In the database, I have one table for each IG which has the unique field TCSID as the primary key. To show relationships in the table, rather then creating another linking table, I have another column called ParentTCSID, which would contain the parent IG's ID of the given IG. In the example above, that would mean that if IG2's TCSID is 12, then IG3's and IG4's ParentTCSID would be set to 12.

If one were to delete IG2, I would need to delete all children, that includes IG3,4,5,6. If we were only going one level deep, I could just run something like:


However, because IG5's ParentTCSID is actually the TCSID of IG4, that won't work.
So, we use recursion. Basically, we build a list of children of IG2, loop through them, delete them, then use the current child's TCSID to call on the same stored procedure to delete all the children for the current child, such as the following:

ALTER PROCEDURE [dbo].[usp_DeleteIG]
@TCSID int

--generate child list
DECLARE @child TABLE(ID bigint)

--curs through
OPEN childCurs
DECLARE @currID bigint
--delete item

EXEC usp_DeleteIG @currID

CLOSE childCurs

--delete group

Note the red LOCAL in the code. This is the key to the entire post. If you were to run the above without it, you would get an error saying that the cursor childCurs is already open. This is because, by default, cursors are global, so when you open it on the first run then recurse, when you try to open it again, SQL Server already thinks it's open. By putting in the LOCAL keyword, the cursor only exists to the particular instance of the running code, thus allowing multiple cursors of the same name to be open at the same time.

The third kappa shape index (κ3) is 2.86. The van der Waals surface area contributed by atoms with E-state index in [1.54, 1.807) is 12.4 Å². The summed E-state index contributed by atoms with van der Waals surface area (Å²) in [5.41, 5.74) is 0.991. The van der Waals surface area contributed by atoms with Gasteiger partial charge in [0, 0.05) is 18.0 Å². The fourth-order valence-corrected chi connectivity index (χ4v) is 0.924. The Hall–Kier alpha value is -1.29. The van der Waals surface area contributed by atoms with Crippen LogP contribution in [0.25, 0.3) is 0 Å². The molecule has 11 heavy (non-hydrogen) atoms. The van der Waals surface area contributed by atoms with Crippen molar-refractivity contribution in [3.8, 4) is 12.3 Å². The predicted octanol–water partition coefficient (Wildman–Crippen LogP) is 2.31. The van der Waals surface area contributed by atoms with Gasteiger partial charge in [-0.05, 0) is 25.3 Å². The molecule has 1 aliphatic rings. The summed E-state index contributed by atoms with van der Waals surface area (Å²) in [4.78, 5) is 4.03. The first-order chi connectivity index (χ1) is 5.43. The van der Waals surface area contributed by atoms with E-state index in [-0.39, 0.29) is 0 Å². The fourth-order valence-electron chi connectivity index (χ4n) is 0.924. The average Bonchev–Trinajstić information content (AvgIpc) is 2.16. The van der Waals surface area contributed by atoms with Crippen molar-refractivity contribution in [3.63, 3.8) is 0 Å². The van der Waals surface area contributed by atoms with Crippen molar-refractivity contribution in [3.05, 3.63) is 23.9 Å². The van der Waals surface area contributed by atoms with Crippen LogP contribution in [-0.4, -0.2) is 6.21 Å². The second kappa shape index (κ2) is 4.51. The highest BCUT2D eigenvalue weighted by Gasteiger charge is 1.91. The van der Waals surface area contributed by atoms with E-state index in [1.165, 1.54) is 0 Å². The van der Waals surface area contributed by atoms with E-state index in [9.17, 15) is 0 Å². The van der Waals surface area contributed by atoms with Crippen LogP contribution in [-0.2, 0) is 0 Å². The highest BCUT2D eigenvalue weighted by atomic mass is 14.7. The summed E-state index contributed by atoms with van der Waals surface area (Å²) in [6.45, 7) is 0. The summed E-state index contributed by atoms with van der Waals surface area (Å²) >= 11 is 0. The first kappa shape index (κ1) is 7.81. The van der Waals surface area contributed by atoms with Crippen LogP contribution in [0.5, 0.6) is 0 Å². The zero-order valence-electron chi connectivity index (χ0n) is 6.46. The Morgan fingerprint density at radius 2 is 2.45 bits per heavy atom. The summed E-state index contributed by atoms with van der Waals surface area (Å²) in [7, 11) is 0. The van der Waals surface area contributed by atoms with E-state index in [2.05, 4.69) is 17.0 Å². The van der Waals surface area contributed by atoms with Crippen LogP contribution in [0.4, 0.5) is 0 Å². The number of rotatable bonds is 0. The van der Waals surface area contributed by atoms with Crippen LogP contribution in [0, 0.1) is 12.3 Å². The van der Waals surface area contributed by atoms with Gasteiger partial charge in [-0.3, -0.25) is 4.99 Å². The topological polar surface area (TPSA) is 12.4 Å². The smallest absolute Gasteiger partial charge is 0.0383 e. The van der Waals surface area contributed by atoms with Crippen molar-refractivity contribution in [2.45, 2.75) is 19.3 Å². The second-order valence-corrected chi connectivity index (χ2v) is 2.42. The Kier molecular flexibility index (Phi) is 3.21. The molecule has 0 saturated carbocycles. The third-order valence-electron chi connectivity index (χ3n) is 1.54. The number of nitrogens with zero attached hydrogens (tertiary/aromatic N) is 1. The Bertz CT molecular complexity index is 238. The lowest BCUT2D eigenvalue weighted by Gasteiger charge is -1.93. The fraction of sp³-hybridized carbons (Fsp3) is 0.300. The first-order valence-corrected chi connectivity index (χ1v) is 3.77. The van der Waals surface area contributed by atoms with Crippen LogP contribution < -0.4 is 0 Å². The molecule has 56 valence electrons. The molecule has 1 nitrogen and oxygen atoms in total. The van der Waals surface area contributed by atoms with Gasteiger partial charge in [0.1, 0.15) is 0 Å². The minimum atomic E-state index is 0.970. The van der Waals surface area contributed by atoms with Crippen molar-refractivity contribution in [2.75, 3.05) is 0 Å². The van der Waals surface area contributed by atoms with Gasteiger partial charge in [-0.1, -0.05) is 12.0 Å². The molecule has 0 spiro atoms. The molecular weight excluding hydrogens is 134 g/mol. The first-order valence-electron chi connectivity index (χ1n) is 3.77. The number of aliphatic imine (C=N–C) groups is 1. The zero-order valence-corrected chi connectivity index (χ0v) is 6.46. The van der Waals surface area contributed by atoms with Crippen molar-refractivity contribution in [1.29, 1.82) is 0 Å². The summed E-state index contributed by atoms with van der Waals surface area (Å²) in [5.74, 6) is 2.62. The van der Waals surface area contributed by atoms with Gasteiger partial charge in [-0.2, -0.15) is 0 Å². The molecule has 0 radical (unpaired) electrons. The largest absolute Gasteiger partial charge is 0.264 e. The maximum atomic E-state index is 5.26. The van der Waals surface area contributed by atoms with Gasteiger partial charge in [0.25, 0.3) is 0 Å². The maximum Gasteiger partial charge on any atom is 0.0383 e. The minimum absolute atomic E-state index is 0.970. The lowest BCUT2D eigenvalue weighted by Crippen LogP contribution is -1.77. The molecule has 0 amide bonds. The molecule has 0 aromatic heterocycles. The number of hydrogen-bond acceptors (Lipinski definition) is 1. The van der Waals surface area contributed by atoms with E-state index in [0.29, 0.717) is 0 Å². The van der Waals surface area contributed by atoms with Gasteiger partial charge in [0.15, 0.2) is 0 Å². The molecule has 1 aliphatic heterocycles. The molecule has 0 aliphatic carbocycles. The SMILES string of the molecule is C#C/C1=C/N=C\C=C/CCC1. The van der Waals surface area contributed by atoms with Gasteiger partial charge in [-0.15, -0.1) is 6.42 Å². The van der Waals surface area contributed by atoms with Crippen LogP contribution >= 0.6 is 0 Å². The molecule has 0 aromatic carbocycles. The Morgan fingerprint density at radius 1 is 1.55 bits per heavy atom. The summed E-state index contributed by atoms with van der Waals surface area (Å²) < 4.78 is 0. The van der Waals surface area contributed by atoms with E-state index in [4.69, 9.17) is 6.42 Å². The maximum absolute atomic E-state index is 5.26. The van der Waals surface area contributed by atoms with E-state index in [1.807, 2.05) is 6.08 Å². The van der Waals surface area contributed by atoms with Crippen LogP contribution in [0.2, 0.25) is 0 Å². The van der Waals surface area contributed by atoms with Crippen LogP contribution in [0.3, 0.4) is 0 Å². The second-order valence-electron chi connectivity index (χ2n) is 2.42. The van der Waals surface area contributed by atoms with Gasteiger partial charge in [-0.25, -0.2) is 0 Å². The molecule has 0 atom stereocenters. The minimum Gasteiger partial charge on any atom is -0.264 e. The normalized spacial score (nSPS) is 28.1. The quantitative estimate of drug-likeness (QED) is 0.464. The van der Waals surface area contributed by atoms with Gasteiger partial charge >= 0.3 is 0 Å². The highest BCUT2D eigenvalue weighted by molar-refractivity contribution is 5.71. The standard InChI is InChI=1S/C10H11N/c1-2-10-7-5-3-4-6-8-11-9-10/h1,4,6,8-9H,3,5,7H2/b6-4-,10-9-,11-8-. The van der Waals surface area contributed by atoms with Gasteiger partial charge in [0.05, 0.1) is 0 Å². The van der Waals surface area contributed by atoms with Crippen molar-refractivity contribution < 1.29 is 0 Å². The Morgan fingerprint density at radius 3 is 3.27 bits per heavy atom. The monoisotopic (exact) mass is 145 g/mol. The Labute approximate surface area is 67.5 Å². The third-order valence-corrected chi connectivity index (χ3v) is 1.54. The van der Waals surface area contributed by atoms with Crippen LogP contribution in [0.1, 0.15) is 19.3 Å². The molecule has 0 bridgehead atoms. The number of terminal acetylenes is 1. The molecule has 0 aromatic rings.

Wednesday, June 24, 2009

Centering A Page Layout Using CSS

One thing that often stumps new developers is how to center a page layout for a site. It is often over looked by rookies that display changes when you change the window size, and putting a margin-left CSS tag will not show a centered page layout when you increase or decrease the window size. So, in order to have a centered page layout that will work in any browser at any resolution, you can use the following:


<div id="frame">
[page content]

position:absolute; pulls the div up out of relative positioning, allowing you to place it anywhere. The 'left:50%' puts the left edge of the div in the center of the page. We then set the width of the div, in this case 780px. Then, to center the div's center to the page's center, we pull back the left margin by half the width of the div; in this case -390px. If the width were set to 700px, the margin-left would then be -350px.

That's it. Easy, pretty, and works cross-browser/resolution.

Monday, June 22, 2009

Text Output Parameters For SQL Server 2005 - Tip

I've decided to change this blog into a programming tool and publish tips, tricks and insights. For my first post in my newly formatted blog, I decided to keep it simple and reveal a little tip for people who might have suffered the same confusion. If you are hitting a SQL Server 2005 (and perhaps 2000) and are receiving a text output parameter, you might have received perhaps only the first letter of your expected output, even if when you run the query inside the DBMS it returns the entire string. The answer: the size property. It seems the default size for a varchar or nvarchar output parameter is only one character. So, to receive any and all returned text, you must set the size, such as the following:

Dim retSupp As SqlParameter = cmd.Parameters.Add("@@returnMsg", SqlDbType.VarChar)
retSupp.Size = Integer.MaxValue
retSupp.Direction = ParameterDirection.Output

If you expect a crazy large string in return, you can changed Integer.MaxValue to Long.MaxValue and get the same effect.